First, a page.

A Tapped Out Community

Unemployment, under-employment and significant drops in wealth are realities in Rye with no end in sight. The economic crash in the Fall of 2008 was expected to rebound a year or two later. Three years later we are looking at the likelihood of a default in the Country of Greece. The market forces continue to push down on a community whose residents are closely tied to the financial services market. The ability to pay is not there.

Managing and Transforming

Last year the City absorbed cost increases by transforming the organization through leveraging vendor contracts, reducing supervisory layers, and negotiating a fair and affordable labor deal. This year, the City is not budgeting for any new significant capital improvement projects beyond the ones that are already underway. The demand for City services has never been higher, and the Council and management team continue to gauge resident feedback. The Council will be making financial and operational decisions as to what capital improvements can be funded, how to maintain basic service levels, and where to identify new sources of funding. These will be very difficult decisions as the City Council balances the scope of the current government service footprint vs. the desires of the community for traditional programs and services. Public workshops are scheduled for 8 pm on November 30th and December 5th as well as a public hearing on the budget on December 7th. The Citizens Finance Committee will present their opinion during these sessions. Final adoption will be voted on by the Council on December 21st.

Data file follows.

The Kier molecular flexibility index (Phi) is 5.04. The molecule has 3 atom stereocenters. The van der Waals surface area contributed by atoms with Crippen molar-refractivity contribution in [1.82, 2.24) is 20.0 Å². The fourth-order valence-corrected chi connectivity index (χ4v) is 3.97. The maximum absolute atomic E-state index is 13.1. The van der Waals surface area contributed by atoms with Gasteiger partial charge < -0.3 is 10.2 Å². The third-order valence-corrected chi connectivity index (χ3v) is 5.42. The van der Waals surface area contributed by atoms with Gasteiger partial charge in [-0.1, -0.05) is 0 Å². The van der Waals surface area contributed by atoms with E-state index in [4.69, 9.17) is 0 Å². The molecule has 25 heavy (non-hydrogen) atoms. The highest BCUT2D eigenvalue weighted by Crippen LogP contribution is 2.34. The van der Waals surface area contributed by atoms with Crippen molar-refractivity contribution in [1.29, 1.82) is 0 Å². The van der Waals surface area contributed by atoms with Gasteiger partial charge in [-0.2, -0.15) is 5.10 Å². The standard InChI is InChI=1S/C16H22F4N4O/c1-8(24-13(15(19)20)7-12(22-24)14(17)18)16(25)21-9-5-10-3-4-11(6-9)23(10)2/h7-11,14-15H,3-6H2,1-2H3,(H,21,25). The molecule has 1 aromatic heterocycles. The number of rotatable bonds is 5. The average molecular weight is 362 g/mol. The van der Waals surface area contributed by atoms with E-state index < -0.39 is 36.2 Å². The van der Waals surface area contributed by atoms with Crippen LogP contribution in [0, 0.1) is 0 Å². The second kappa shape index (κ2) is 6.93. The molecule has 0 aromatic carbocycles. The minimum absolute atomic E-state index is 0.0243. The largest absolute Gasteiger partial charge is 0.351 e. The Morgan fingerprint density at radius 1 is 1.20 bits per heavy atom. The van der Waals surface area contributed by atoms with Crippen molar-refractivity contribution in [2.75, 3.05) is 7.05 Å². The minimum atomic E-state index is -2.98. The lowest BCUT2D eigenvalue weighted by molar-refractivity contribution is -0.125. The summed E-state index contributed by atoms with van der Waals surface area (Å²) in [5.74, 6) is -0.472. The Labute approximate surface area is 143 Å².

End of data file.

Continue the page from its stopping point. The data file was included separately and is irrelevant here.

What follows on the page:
Mayor Douglas French

  1. This budget is an absolute disaster .

    All maintenance work for streets , sidewalks , curbs , etc is canceled and we are hit with a huge tax increase in middle of a horrendous recession anyway ? All to fund insanely generous worker pensions/benefits ?

    What will you do next year , Mr French when horrible markets leave you with another 20-30% increase in what Rye will have to contribute to their disgustingly generous retirement packages ? How long will all the homeowners stick around as their taxes soar upwards again while the roads fall apart so you can fund those gold plated worker pensions ?

    So what if its state mandated ! Why aren’t you slashing headcount ? Your voters are all getting forced to live on less but somehow Rye government is a sacred cow who must get more ?

    Ask us how many of us get a tax payer paid for bailout of for our 401-K !~

    How many positions have you privatized since taking office , Mr French ! Have you even looked at what the unfunded pension and health care benefits liability will look like in 5yrs ? 10yrs ?